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Guest saccade

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Guest saccade


I've been looking at Hydrangea lately (an ornamental garden plant).

TL;DR - Don't be a muppet. Don't smoke it, I reckon the "high" people get is from mild cyanide poisoning (like Zyklon-B from the gas chambers, but in small doses).


I've read a few "experience reports" lately of people smoking up Hydrangea/Hortensia plants as they read/heard that it would get them high and is a cannabis substitute...

Here's a pic, you probably recognise it: http://www.publicdomainpictures.net/view-image.php?image=57296&picture=hydrangea-in-many-colors

From cursory research alone (using available documentation) - it cannot be ascertained that the plant does or does not contain any psychoactive substances. Its medicinal uses are discussed after debunking the psychoactive claims.

This whole subject is a rather grey, slightly insane circle of vague reference.
It is widely reported that Hydrangea (perhaps only certain "types") might be used as cannabis substitute.

& many googles.

This is evident in the Encyclopaedia for Psychedelic Plants (which appears to be the source, verbatim, of many articles on the subject of hydrangea as psychoactive) and several other articles, where the plant "has occasionally been described as a euphoriant, although its use is “strongly unadvised” (Schuldes 1995, 41*).  (from "plants reputed")

The reputed "euphoriant" effect references Bert Marco Schuldes' "psychoaktive pflanzen":

"This plant is occasionally described as euphoriant. The use of Hydrangea comes with release of larger amounts of hydrocyanic acid which may have fatal consequences, [...] any use discouraged.
As an ornamental plant, hydrangea is cyanide-free and is harmless."
http://xplosives.net/filehost/Ebooks/Drogen/Bert Marco Schuldes - Psychoaktive Pflanzen.PDF
(auf Deutsch, English version available through google translate of web-page/pdf)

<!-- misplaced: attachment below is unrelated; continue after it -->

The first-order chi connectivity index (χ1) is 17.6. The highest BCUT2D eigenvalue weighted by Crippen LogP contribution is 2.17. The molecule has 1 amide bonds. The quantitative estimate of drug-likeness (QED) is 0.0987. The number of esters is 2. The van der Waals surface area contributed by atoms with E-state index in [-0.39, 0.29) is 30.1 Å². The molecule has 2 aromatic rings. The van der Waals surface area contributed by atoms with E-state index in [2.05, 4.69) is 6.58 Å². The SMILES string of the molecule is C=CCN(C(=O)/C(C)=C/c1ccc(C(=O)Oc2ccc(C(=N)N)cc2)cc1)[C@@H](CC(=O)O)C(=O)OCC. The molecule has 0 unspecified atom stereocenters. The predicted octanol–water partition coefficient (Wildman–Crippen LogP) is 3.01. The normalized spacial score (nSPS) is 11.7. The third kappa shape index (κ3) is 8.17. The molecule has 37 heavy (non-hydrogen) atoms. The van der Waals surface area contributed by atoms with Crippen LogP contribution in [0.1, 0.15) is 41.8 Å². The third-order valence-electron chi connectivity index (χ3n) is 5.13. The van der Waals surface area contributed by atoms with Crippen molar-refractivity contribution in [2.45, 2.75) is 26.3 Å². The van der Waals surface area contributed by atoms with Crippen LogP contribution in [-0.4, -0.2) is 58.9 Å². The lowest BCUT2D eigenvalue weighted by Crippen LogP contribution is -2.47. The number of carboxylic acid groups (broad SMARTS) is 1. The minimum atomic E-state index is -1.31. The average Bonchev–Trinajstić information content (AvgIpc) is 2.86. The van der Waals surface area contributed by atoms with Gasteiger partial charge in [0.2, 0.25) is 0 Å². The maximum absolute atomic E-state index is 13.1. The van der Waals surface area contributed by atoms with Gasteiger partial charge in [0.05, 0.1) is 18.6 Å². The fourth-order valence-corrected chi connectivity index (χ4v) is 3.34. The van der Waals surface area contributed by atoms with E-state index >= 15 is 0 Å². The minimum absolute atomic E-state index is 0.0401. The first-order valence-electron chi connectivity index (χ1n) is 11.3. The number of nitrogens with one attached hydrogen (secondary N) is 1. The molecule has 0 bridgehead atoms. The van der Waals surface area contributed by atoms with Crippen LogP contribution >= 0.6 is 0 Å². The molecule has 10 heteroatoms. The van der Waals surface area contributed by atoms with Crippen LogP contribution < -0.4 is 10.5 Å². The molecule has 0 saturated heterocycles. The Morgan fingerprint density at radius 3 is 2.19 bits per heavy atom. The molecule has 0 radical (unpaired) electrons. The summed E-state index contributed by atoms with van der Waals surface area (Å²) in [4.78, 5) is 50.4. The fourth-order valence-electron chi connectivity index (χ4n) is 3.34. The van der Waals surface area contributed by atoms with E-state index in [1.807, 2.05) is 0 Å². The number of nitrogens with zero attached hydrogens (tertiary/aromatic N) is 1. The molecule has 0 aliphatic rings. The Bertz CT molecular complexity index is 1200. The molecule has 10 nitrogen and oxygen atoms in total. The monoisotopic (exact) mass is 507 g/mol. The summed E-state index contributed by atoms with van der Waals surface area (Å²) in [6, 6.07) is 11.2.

Without exception - all references to the psychedelic effect of hydrangea lead back to this same article, which states nothing more than, "This plant is occasionally described as euphoriant".

This article might be considered "the source".
The source is nothing but hearsay.

Therefore, without clinical evidence (good luck with that...), it is necessary to investigate and speculate as to what might cause such "euphoria".

What Schuldes states regarding "the use of...[hydrangea releasing] larger amounts of hydrocyanic acid" and "hydrangea is cyanide-free and is harmless" appears to be accurate:

The Atlas of Human Poisoning and Envenoming, Second Edition (ISBN 1466505400) reports that Hydrangeas contain cyanogenic amygdalin.

Toxnet also includes hydrangea as a plant that contains cyanogenic compounds (ie, amygdalin):

There are reports of cyanide poisoning due to ingestion of amygdalin:
*(Nb, cases of cyanide toxicity in humans contain - so far - no reports of hydrangea poisoning -It would be good to keep it this way)*

Regarding the supposed "cannabis-like" effects of the plant itself, we can look at:

Novel substances of interest for psychiatry (feb 2015), that references drugs-forum, bluelight and - interestingly - erowid itself:

"Its misuse may be associated with a range of cannabis-like effects, e.g., euphoria, sedation, confusion, dizziness and headache. It may be smoked, or ingested in capsules, extracts, teas or sugar syrup."

These "effects" are not much different from (bear remarkable similarity to, in fact) the symptoms of cyanide poisoning:

"Neurologic symptoms (reflecting progressive hypoxia) - Headache, vertigo, dizziness, giddiness, inebriation, confusion, generalized seizures, coma "


Without clinical trial or investigation (which might be a suicidal endeavour), I believe it would be safe to speculatively assert that the psychoactive properties of hydrangea (regardless of "oriental/specific/special" strain) are most likely the symptoms (reflecting progressive hypoxia) of cyanide poisoning, as a result of the ingestion of amygdalin that is contained in the plant.